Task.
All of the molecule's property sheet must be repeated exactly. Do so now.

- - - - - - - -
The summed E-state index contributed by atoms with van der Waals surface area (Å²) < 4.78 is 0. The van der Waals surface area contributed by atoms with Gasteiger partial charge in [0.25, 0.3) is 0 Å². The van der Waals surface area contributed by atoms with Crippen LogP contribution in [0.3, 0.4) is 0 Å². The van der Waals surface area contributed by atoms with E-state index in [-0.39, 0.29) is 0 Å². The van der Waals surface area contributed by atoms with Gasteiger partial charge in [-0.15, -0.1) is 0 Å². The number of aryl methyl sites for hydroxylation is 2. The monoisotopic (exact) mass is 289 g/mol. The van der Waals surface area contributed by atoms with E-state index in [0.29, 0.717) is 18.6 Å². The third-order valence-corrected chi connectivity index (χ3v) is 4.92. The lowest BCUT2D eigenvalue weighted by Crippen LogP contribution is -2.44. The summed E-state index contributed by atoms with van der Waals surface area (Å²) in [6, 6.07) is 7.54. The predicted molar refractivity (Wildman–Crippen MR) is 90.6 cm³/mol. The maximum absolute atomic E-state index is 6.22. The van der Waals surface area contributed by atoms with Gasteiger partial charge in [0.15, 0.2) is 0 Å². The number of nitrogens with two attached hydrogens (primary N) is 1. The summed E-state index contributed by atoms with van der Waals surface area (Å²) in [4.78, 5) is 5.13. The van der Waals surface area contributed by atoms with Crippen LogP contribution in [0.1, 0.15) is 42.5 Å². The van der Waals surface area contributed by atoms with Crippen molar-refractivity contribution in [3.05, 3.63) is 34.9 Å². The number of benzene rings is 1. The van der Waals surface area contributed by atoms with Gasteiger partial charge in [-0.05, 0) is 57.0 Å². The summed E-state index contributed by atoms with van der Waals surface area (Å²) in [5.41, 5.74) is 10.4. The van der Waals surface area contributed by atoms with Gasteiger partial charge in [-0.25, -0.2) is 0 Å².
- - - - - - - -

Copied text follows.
The summed E-state index contributed by atoms with van der Waals surface area (Å²) < 4.78 is 0. The van der Waals surface area contributed by atoms with Gasteiger partial charge in [0.25, 0.3) is 0 Å². The van der Waals surface area contributed by atoms with Crippen LogP contribution in [0.3, 0.4) is 0 Å². The van der Waals surface area contributed by atoms with E-state index in [-0.39, 0.29) is 0 Å². The van der Waals surface area contributed by atoms with Gasteiger partial charge in [-0.15, -0.1) is 0 Å². The number of aryl methyl sites for hydroxylation is 2. The monoisotopic (exact) mass is 289 g/mol. The van der Waals surface area contributed by atoms with E-state index in [0.29, 0.717) is 18.6 Å². The third-order valence-corrected chi connectivity index (χ3v) is 4.92. The lowest BCUT2D eigenvalue weighted by Crippen LogP contribution is -2.44. The summed E-state index contributed by atoms with van der Waals surface area (Å²) in [6, 6.07) is 7.54. The predicted molar refractivity (Wildman–Crippen MR) is 90.6 cm³/mol. The maximum absolute atomic E-state index is 6.22. The van der Waals surface area contributed by atoms with Gasteiger partial charge in [0.15, 0.2) is 0 Å². The number of nitrogens with two attached hydrogens (primary N) is 1. The summed E-state index contributed by atoms with van der Waals surface area (Å²) in [4.78, 5) is 5.13. The van der Waals surface area contributed by atoms with Crippen LogP contribution in [0.1, 0.15) is 42.5 Å². The van der Waals surface area contributed by atoms with Crippen molar-refractivity contribution in [3.05, 3.63) is 34.9 Å². The number of benzene rings is 1. The van der Waals surface area contributed by atoms with Gasteiger partial charge in [-0.05, 0) is 57.0 Å². The summed E-state index contributed by atoms with van der Waals surface area (Å²) in [5.41, 5.74) is 10.4. The van der Waals surface area contributed by atoms with Gasteiger partial charge in [-0.25, -0.2) is 0 Å².